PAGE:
Origen, Selecta in Ezechielem

The translation of Origen’s Homilies on Ezekiel is proceeding well.  But the Migne edition (PG 13) also contains Greek fragments, labelled Selecta in Ezechielem.  The question has arisen as to what to do about these; to translate, or not?

A google search revealed that this is mentioned in E. A. de Boer, John Calvin on the visions of Ezekiel: historical and hermeneutical studies, p.20.

To Origen the whole of Scripture, not only certain passages, has a deeper meaning. In the end, typology in theory as Smalley described it, becomes allegory in practice. Any element in the text that is not at once clear to Origen in its literal meaning, must have a deeper spiritual sense.

Origen’s sermons were taken down by stenographers during the service, written out in full afterwards and later published, the same method that gave us Calvin’s homilies. Origen does not comment on the whole book, but follows the passages agreed upon in the lectionary of the liturgy. The aim of this practice was to cover the main parts of the Bible in preaching in a set course of three years. The texts from Ezekiel came in the second year, about halfway in the cycle. Origen does not treat his whole passage exegctically, but explains it in simple terms of exhortation.5 The sermons that survive were translated by Jerome into Latin.6 When Jerome composed his own commentary (one and a half centuries later), he did not ignore the exegetical tradition.

In the original Greek we also possess Origen’s Selecta in Ezechielem, together forming a small commentary. The more difficult passages are explained in excerpta, exegetical notes or scholia on Ezek. 1-30.7 He not only occupied himself with the texts from the prophet Ezekiel, handed to him by the lectionary, but also studied the book as a whole. His commentary has not survived.8 In his various prefaces Jerome distinguished three categories in Origen’s biblical work: the commentary, the homilies and the notes.” It may be, however, that the notes on Ezekiel, gathered as Selecta, were originally part of the commentary. One thing is certain, Origen was the first Church Father who intensively occupied himself at various times with the hook of Ezekiel and left his mark on the following history of exegesis.

5 The sermons cover the following passages from Ezechiel: sermon 1: Ez. 1:1 6, 2:lff; II: 13:1-9: III: 13:1, 17-22, 14:1-8; IV: 13:14-22; V: 14:13-21, 15:1-4; VI: 16:2 16; VII: 16:16 30; VIII: 16:30 33; IX: 16:45-52; X: 16:45 52; XI: 17:1 7; XII: 17:12-21; XIII: 28: 12-23; XIV: 44:1-3. We use the edition in Sources chretiennes, vol. 352, Homilies sur Ezechiel, cd. M. Bonnet Paris: Cerf, 1989.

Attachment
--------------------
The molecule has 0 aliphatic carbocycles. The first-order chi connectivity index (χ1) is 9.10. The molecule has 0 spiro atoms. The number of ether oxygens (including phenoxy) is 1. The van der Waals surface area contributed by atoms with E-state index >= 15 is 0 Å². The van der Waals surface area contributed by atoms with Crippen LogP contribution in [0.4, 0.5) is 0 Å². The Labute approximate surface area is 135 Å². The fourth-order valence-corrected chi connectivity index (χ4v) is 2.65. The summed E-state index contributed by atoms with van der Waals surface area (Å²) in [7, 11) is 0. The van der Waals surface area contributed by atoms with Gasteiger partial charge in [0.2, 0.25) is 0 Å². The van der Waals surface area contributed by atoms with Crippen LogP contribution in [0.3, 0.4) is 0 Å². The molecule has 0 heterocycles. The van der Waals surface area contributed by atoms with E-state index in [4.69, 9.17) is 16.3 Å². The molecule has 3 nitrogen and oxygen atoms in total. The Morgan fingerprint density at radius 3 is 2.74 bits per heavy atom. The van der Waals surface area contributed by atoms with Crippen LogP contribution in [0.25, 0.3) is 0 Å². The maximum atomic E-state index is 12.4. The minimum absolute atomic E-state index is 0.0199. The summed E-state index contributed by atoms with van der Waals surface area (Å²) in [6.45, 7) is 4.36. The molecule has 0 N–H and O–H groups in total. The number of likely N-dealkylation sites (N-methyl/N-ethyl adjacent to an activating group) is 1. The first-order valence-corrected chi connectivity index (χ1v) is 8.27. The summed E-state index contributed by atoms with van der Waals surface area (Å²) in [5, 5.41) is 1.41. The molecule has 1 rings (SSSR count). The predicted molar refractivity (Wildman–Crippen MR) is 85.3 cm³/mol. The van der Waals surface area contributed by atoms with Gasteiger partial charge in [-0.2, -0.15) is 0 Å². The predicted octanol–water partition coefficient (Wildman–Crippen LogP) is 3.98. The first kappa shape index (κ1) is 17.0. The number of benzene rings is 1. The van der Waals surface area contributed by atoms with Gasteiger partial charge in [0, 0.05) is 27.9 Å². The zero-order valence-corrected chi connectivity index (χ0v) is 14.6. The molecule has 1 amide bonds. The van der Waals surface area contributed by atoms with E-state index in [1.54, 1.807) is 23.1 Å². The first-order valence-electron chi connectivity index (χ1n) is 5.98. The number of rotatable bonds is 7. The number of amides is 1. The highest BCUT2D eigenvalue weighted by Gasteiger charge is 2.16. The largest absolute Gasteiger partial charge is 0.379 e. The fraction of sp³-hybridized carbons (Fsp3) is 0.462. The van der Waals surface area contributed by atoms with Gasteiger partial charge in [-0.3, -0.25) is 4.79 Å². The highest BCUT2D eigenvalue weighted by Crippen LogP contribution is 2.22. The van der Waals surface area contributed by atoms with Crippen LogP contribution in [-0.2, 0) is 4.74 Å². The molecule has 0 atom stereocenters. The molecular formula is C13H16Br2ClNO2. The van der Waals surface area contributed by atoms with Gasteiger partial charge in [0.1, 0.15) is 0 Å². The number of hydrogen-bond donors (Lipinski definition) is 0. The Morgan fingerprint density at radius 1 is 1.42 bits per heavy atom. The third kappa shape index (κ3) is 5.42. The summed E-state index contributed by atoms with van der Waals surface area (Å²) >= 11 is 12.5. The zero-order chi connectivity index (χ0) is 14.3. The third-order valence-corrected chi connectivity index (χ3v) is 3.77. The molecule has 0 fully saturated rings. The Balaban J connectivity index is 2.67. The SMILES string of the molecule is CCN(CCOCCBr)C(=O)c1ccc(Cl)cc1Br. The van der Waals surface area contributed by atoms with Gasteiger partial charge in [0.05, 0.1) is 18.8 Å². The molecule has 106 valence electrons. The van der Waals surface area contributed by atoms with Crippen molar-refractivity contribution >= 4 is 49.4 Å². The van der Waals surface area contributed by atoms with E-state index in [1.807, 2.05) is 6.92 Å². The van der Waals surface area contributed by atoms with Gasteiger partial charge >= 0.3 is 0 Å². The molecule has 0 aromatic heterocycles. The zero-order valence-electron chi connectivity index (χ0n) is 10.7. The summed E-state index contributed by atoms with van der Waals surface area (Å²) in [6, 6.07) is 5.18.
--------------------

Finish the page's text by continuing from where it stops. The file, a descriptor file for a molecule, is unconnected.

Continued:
6 Jerome did not always translate Origen’s sermons literaly (although against the critique of Rufinus he maintained that he did), but added some material to Origen’s text (cf. E. Klostermann, as quoted by Dennis Brown, o.c., 110).

7 Selecta in Ezechielem in: Patrologiae Graecae, vol. 13 (Origenis Opera omnia), 767 -826 which cover only Chapters 1 30). These fragments were collected from the catenae.

8 A tiny parcel (on Ez. XXXIV. 17) of a commentary in twentv five books survived (PG 13, 663-665).

In searching I found a footnote in one of the somewhat dubious mythology books of J.G.Frazer, telling us that Tammuz and Adonis are identified as the same god in the Selecta in Ezechielem PG 13, col. 797.  Another page of atheist polemic states:

Origen discusses Tammuz (whom he associates with Adonis) in his “Comments on Ezekiel” (Selecta in Ezechielem), noting that “they say that for a long time certain rites of initiation are conducted: first, that they weep for him, since he has died; second, that they rejoice for him because he has risen from the dead (apo nekrôn anastanti)” (cf. J.-P. Migne, Patrologiae Cursus Completus: Series Graeca 13:800).

This is apparently the only reference in antiquity to the resurrection of Tammuz, so beloved of a certain sort of Jesus=paganism polemicist.

David W. Chapman, discussing Ancient Jewish and Christian perceptions of crucifixion, tells us that the only link between crucifixion and the Tau cross is found in Tertullian, Adv. Marc. iii, 22:5-6, and in the Selecta, 9 (PG 13, 800d-801a) on the lips of a Judaiser.

In short there are interesting snippets in the text; which suggest that translating them will be time well spent.

6 Responses to “Origen, Selecta in Ezechielem”


  1. James Snapp, Jr.

    Holdonasecond. Origen, in his homilies on Ezekiel, made his selection of subject-passages in accordance with an already existing lectionary arrangement?

    How likely is it, would you estimate, that any congregation in the 200′s would have a lectionary-system for the OT but not for the Gospels?

    Yours in Christ,

    James Snapp, Jr.

  2. Roger Pearse

    Interesting point. I’d never thought about it.

  3. Maureen

    http://www.newadvent.org/cathen/06659a.htm

    I’m still trying to deal with the revelation that one old word for a lectionary was “Liber comicus”. I mean, I know they mean comicus from “comes”, but the temptation to make jokes about comic books is overwhelming!

  4. Patristic Carnival XXVII | The Church of Jesus Christ

    [...] Origen, Selecta in Ezechielem [...]

  5. Oliver Achilles

    There is an English Translation of Origens »Selecta in Ezechielem« concerning the Taw as sign for the cross in Saul Liebermanns “Greek in Jewish Palestine” p. 187. Hieronymus is using this explanation of Origen, as he always did, in his Commentarii in Ezechielem III, 9.

  6. Roger Pearse

    Thank you very much for this update. It is useful to know.



css.php